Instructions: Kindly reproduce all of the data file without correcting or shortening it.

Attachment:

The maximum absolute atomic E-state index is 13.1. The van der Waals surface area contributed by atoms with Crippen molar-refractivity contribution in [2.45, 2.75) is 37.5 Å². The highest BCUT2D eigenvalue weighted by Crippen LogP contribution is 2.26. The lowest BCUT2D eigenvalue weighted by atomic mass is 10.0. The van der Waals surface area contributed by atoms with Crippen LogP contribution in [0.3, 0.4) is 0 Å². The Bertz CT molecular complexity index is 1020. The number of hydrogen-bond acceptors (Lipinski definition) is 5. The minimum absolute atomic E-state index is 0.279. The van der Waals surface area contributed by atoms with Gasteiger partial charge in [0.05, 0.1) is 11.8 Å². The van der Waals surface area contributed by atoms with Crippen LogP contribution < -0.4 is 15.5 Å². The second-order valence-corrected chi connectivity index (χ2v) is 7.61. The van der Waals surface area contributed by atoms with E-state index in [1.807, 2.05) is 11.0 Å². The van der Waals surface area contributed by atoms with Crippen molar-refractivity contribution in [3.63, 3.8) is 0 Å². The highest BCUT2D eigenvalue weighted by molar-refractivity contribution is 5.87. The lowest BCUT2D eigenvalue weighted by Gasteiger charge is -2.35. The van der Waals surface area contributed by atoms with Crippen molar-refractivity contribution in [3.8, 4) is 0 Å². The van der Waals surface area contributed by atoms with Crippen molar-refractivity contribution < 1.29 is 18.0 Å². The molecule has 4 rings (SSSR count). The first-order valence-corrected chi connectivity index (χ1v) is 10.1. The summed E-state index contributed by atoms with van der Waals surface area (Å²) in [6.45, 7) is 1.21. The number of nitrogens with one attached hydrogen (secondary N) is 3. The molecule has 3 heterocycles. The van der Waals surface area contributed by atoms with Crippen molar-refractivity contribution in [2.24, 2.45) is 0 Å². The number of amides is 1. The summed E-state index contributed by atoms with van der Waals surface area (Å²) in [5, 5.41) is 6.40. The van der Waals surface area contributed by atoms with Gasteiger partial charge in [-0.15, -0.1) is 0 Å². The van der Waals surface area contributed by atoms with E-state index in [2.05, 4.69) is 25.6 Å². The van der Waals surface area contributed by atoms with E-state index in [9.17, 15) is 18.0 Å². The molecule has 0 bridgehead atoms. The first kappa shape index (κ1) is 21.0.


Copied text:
The maximum absolute atomic E-state index is 13.1. The van der Waals surface area contributed by atoms with Crippen molar-refractivity contribution in [2.45, 2.75) is 37.5 Å². The highest BCUT2D eigenvalue weighted by Crippen LogP contribution is 2.26. The lowest BCUT2D eigenvalue weighted by atomic mass is 10.0. The van der Waals surface area contributed by atoms with Crippen LogP contribution in [0.3, 0.4) is 0 Å². The Bertz CT molecular complexity index is 1020. The number of hydrogen-bond acceptors (Lipinski definition) is 5. The minimum absolute atomic E-state index is 0.279. The van der Waals surface area contributed by atoms with Gasteiger partial charge in [0.05, 0.1) is 11.8 Å². The van der Waals surface area contributed by atoms with Crippen LogP contribution < -0.4 is 15.5 Å². The second-order valence-corrected chi connectivity index (χ2v) is 7.61. The van der Waals surface area contributed by atoms with E-state index in [1.807, 2.05) is 11.0 Å². The van der Waals surface area contributed by atoms with Crippen molar-refractivity contribution in [3.63, 3.8) is 0 Å². The highest BCUT2D eigenvalue weighted by molar-refractivity contribution is 5.87. The lowest BCUT2D eigenvalue weighted by Gasteiger charge is -2.35. The van der Waals surface area contributed by atoms with Crippen molar-refractivity contribution in [3.8, 4) is 0 Å². The van der Waals surface area contributed by atoms with Crippen molar-refractivity contribution < 1.29 is 18.0 Å². The molecule has 4 rings (SSSR count). The first-order valence-corrected chi connectivity index (χ1v) is 10.1. The summed E-state index contributed by atoms with van der Waals surface area (Å²) in [6.45, 7) is 1.21. The number of nitrogens with one attached hydrogen (secondary N) is 3. The molecule has 3 heterocycles. The van der Waals surface area contributed by atoms with Crippen molar-refractivity contribution in [2.24, 2.45) is 0 Å². The number of amides is 1. The summed E-state index contributed by atoms with van der Waals surface area (Å²) in [5, 5.41) is 6.40. The van der Waals surface area contributed by atoms with Gasteiger partial charge in [-0.15, -0.1) is 0 Å². The van der Waals surface area contributed by atoms with E-state index in [2.05, 4.69) is 25.6 Å². The van der Waals surface area contributed by atoms with E-state index in [9.17, 15) is 18.0 Å². The molecule has 0 bridgehead atoms. The first kappa shape index (κ1) is 21.0.